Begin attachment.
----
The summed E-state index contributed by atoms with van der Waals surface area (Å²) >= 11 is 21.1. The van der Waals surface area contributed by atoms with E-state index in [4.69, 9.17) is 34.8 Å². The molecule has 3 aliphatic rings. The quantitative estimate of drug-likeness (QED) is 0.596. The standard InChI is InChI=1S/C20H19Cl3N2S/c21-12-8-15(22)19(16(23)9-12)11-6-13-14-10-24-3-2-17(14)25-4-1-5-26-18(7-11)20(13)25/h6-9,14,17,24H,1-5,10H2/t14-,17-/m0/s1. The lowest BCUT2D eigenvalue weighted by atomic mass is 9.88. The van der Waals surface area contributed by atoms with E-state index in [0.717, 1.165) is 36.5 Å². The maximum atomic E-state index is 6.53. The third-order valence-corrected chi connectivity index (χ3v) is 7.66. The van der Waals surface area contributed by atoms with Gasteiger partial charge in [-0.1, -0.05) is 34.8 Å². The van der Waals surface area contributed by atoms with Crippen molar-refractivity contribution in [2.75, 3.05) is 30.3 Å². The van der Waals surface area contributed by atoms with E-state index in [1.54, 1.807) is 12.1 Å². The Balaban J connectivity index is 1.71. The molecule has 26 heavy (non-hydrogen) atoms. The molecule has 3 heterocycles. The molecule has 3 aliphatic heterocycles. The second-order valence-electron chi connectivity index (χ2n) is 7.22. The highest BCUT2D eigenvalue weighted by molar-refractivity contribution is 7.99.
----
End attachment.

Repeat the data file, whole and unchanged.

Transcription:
The summed E-state index contributed by atoms with van der Waals surface area (Å²) >= 11 is 21.1. The van der Waals surface area contributed by atoms with E-state index in [4.69, 9.17) is 34.8 Å². The molecule has 3 aliphatic rings. The quantitative estimate of drug-likeness (QED) is 0.596. The standard InChI is InChI=1S/C20H19Cl3N2S/c21-12-8-15(22)19(16(23)9-12)11-6-13-14-10-24-3-2-17(14)25-4-1-5-26-18(7-11)20(13)25/h6-9,14,17,24H,1-5,10H2/t14-,17-/m0/s1. The lowest BCUT2D eigenvalue weighted by atomic mass is 9.88. The van der Waals surface area contributed by atoms with E-state index in [0.717, 1.165) is 36.5 Å². The maximum atomic E-state index is 6.53. The third-order valence-corrected chi connectivity index (χ3v) is 7.66. The van der Waals surface area contributed by atoms with Gasteiger partial charge in [-0.1, -0.05) is 34.8 Å². The van der Waals surface area contributed by atoms with Crippen molar-refractivity contribution in [2.75, 3.05) is 30.3 Å². The van der Waals surface area contributed by atoms with E-state index in [1.54, 1.807) is 12.1 Å². The Balaban J connectivity index is 1.71. The molecule has 26 heavy (non-hydrogen) atoms. The molecule has 3 heterocycles. The molecule has 3 aliphatic heterocycles. The second-order valence-electron chi connectivity index (χ2n) is 7.22. The highest BCUT2D eigenvalue weighted by molar-refractivity contribution is 7.99.